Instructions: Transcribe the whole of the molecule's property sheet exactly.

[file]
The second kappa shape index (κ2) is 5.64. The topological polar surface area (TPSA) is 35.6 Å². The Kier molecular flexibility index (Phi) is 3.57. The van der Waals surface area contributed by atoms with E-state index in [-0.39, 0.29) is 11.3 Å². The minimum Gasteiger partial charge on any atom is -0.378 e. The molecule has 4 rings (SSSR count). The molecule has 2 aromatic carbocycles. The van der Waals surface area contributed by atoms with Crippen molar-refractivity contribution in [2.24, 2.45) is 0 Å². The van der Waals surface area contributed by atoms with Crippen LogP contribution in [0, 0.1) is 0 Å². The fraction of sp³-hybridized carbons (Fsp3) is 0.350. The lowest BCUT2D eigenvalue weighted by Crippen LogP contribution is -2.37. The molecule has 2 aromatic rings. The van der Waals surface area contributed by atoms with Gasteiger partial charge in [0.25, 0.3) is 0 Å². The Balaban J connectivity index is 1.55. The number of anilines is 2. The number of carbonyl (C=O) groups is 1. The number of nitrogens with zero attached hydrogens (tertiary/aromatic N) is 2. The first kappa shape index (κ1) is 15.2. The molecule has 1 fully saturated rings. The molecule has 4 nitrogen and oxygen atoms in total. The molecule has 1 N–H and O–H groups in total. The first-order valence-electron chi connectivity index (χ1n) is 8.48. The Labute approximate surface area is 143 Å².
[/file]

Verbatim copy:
The second kappa shape index (κ2) is 5.64. The topological polar surface area (TPSA) is 35.6 Å². The Kier molecular flexibility index (Phi) is 3.57. The van der Waals surface area contributed by atoms with E-state index in [-0.39, 0.29) is 11.3 Å². The minimum Gasteiger partial charge on any atom is -0.378 e. The molecule has 4 rings (SSSR count). The molecule has 2 aromatic carbocycles. The van der Waals surface area contributed by atoms with Crippen molar-refractivity contribution in [2.24, 2.45) is 0 Å². The van der Waals surface area contributed by atoms with Crippen LogP contribution in [0, 0.1) is 0 Å². The fraction of sp³-hybridized carbons (Fsp3) is 0.350. The lowest BCUT2D eigenvalue weighted by Crippen LogP contribution is -2.37. The molecule has 2 aromatic rings. The van der Waals surface area contributed by atoms with Gasteiger partial charge in [0.25, 0.3) is 0 Å². The Balaban J connectivity index is 1.55. The number of anilines is 2. The number of carbonyl (C=O) groups is 1. The number of nitrogens with zero attached hydrogens (tertiary/aromatic N) is 2. The first kappa shape index (κ1) is 15.2. The molecule has 1 fully saturated rings. The molecule has 4 nitrogen and oxygen atoms in total. The molecule has 1 N–H and O–H groups in total. The first-order valence-electron chi connectivity index (χ1n) is 8.48. The Labute approximate surface area is 143 Å².